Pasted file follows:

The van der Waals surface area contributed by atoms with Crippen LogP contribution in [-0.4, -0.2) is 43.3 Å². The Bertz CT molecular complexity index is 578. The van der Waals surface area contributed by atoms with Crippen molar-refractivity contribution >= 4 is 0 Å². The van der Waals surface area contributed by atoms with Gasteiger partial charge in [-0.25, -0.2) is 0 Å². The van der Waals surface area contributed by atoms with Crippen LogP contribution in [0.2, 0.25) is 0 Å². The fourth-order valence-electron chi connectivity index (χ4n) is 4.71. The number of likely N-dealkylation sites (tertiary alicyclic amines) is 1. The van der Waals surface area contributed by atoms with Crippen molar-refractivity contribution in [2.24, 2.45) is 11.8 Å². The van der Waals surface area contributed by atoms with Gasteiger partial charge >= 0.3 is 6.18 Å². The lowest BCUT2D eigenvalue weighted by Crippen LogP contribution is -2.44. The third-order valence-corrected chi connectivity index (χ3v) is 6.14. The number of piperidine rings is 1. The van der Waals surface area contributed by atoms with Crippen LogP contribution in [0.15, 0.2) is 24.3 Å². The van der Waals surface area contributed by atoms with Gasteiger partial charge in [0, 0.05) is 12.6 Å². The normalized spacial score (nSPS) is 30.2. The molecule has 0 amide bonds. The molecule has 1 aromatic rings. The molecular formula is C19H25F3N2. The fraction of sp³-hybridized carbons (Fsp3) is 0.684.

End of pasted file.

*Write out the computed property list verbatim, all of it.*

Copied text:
The van der Waals surface area contributed by atoms with Crippen LogP contribution in [-0.4, -0.2) is 43.3 Å². The Bertz CT molecular complexity index is 578. The van der Waals surface area contributed by atoms with Crippen molar-refractivity contribution >= 4 is 0 Å². The van der Waals surface area contributed by atoms with Gasteiger partial charge in [-0.25, -0.2) is 0 Å². The van der Waals surface area contributed by atoms with Crippen LogP contribution in [0.2, 0.25) is 0 Å². The fourth-order valence-electron chi connectivity index (χ4n) is 4.71. The number of likely N-dealkylation sites (tertiary alicyclic amines) is 1. The van der Waals surface area contributed by atoms with Crippen molar-refractivity contribution in [2.24, 2.45) is 11.8 Å². The van der Waals surface area contributed by atoms with Gasteiger partial charge >= 0.3 is 6.18 Å². The lowest BCUT2D eigenvalue weighted by Crippen LogP contribution is -2.44. The third-order valence-corrected chi connectivity index (χ3v) is 6.14. The number of piperidine rings is 1. The van der Waals surface area contributed by atoms with Crippen LogP contribution in [0.15, 0.2) is 24.3 Å². The van der Waals surface area contributed by atoms with Gasteiger partial charge in [0, 0.05) is 12.6 Å². The normalized spacial score (nSPS) is 30.2. The molecule has 0 amide bonds. The molecule has 1 aromatic rings. The molecular formula is C19H25F3N2. The fraction of sp³-hybridized carbons (Fsp3) is 0.684.